Louisiana teen becomes the first African American contestant to win National Spelling Bee
(CNN) -- We have a W-I-N-N-E-R!
Zaila Avant-garde, a 14-year-old from New Orleans, Louisiana, won the 2021 Scripps National Spelling Bee on Thursday, becoming the first African American contestant to win in 93 editions of the competition.
The only Black winner before was Jody-Anne Maxwell, representing Jamaica in 1998.
Zaila triumphed after correctly spelling murraya -- a type of tree -- to clinch the championship. To get there, the teen had to navigate her way through words like "querimonious," "solidungulate," and "Nepeta," a word the teen had to reset on, and let out a joyous jump after her correct spelling.
Zaila will receive a $50,000 cash prize.
Thursday night's win is just one in a long list of achievements for the champion.
On Instagram, where she has gained a following of more than 14,000 people, she has shared her victorious journey toward the national spelling bee as well as videos of her playing basketball, impressing her followers with her hoop skills.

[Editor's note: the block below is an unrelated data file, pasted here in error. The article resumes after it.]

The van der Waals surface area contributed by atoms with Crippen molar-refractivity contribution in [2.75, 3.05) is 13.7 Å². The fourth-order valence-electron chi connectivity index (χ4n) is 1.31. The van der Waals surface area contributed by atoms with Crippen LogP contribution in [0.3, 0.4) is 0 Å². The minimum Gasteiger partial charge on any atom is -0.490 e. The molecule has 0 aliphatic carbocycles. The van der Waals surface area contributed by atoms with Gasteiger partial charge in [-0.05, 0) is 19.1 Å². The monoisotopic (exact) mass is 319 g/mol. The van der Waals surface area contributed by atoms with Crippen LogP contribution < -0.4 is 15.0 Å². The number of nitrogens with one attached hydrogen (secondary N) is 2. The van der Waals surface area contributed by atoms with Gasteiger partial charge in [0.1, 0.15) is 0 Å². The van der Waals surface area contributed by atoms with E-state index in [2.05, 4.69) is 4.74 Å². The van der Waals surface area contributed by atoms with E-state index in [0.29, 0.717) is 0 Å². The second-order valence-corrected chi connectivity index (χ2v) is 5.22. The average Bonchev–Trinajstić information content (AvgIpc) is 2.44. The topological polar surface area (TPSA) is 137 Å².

In addition to her spelling bee crown, Zaila was the Guinness World Records title holder for most bounce juggles in one minute.
According to a video posted on the official Guinness World Records Twitter page, Zaila started dribbling when she was just 5 years old and hopes to one day become a professional basketball player and join the WNBA.
"I think the more that the achievements and triumphs of women are promoted and publicized, the more likely it is that other girls all around the world will see that they can do any and everything that they put their minds to," she said in the video.
The National Spelling Bee competition began with 209 spellers, ranging from 9 to 15 years old, from five countries: the US, the Bahamas, Canada, Ghana and Japan. And 11 contestants entered Thursday night's final.
First lady Dr. Jill Biden was on hand to cheer on the competitors at ESPN Wide World of Sports Complex at Walt Disney World Resort in Florida.
The event was canceled last year due to the pandemic -- for the first time since World War II.
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